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Bear and His Daughter Kindle Edition

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Length: 244 pages Enhanced Typesetting: Enabled

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Editorial Reviews

Amazon.com Review

The stories in Robert Stone's first collection, Bear and His Daughter were written over the course of 30 years and cover a variety of topics from abortion to drug dealing. In "Miserere," Mary Urquhart, a widow who lost her own children in a terrible accident, now assuages her guilt by taking responsibility for the souls of the unborn. In "Under the Pitons, " the reluctant Blessington finds himself caught up in the grim aftermath of a drug-running scheme, while in "Porque No Tiene, Porque Le Falta" a hike up the side of a Mexican volcano brings about eruptions in the personal lives of ex-patriot Fletch and his companions.

Most of the characters in Stone's stories are male, most of them have no first names. The writing is spare, the motivations and emotions are telegraphed. Everyone in this collection has been wounded by life, and anger is their shield against further pain. Stone is well-known for uncompromising prose on subjects as divergent as Vietnam and Hollywood. In Bear and His Daughter, he continues his exploration of the dark recesses of the human soul.

From Library Journal

From the author of Outerbridge Reach: stories written over 30 years.
Copyright 1996 Reed Business Information, Inc.

Product Details

  • File Size: 454 KB
  • Print Length: 244 pages
  • Publisher: Mariner Books (May 14, 1998)
  • Publication Date: May 14, 1998
  • Sold by: Houghton Mifflin Harcourt
  • Language: English
  • ASIN: B004S3NV0G
  • Text-to-Speech: Enabled
  • X-Ray:
  • Word Wise: Not Enabled
  • Lending: Not Enabled
  • Enhanced Typesetting: Enabled
  • Amazon Best Sellers Rank: #806,398 Paid in Kindle Store (See Top 100 Paid in Kindle Store)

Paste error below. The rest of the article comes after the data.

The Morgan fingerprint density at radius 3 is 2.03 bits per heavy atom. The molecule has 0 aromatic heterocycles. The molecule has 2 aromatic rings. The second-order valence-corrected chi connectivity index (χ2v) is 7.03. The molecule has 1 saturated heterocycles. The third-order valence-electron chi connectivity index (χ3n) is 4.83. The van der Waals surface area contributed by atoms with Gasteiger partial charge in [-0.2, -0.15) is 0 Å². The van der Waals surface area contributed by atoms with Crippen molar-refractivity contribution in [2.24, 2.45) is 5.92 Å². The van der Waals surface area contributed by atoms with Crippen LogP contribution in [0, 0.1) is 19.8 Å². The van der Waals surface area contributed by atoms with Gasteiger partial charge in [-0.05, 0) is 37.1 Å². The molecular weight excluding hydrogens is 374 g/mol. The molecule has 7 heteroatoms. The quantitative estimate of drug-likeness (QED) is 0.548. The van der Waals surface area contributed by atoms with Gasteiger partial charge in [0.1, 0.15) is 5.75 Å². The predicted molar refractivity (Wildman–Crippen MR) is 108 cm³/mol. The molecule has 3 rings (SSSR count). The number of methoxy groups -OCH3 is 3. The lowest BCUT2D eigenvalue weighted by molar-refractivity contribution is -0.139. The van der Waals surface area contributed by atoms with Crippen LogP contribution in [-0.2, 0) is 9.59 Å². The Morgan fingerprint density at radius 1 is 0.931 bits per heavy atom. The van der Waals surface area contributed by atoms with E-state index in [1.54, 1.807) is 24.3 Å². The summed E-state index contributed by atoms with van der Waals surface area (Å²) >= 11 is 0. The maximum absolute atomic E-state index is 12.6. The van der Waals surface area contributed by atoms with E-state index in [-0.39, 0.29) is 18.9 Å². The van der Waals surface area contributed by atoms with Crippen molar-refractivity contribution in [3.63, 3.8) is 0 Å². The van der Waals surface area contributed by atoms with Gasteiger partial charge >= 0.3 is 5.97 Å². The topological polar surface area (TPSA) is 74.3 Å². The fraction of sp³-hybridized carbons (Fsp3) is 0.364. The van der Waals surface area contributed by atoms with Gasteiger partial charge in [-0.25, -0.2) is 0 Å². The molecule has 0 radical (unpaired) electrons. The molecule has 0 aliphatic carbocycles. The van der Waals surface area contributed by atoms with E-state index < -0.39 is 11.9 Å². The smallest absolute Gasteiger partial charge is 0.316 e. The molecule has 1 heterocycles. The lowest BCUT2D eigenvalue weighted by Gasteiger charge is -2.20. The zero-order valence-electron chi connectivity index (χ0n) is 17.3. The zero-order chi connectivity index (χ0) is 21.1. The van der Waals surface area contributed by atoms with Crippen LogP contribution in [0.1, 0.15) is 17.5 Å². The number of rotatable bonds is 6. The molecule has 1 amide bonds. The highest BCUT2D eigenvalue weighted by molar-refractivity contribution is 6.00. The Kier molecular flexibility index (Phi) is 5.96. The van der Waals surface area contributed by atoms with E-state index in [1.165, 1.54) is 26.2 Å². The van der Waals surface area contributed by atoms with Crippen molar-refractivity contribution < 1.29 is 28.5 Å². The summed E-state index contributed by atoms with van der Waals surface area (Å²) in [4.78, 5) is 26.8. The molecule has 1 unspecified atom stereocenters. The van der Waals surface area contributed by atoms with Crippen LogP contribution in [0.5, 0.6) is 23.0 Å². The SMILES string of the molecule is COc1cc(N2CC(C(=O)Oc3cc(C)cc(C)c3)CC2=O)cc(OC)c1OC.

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More About the Author

ROBERT STONE is the author of seven novels: A Hall of Mirrors, Dog Soldiers (winner of the National Book Award), A Flag for Sunrise, Children of Light, Outerbridge Reach, Damascus Gate, and Bay of Souls. His story collection, Bear and His Daughter, was a finalist for the Pulitzer Prize, and his memoir, Prime Green, was published in 2006.

Customer Reviews

Most Helpful Customer Reviews

16 of 16 people found the following review helpful By Gail Cooke HALL OF FAMETOP 500 REVIEWERVINE VOICE on October 3, 2000
Format: Paperback
In William Golding's landmark The Lord Of The Flies we weep for "the end of innocence, the darkness of man's heart." The heart's blackness is mourned again in two sharply drawn story collections. Despair is their leit motif.
Emotionally scarred, the characters in these tales are fragmented by substance abuse, by obdurate personal demons or both. Nonetheless, such unengaging personalities become compelling when presented by a pair of Pulitzer Prize nominees writing at top form. The child of a schizophrenic mother and unknown father, Robert Stone spent three years in an orphanage. Later, as a New Orleans census taker, he walked that city's back streets. With Bear And His Daughter, seven intense tales penned between 1969 and today, he depicts communal deadends and the dissolute souls trapped therein.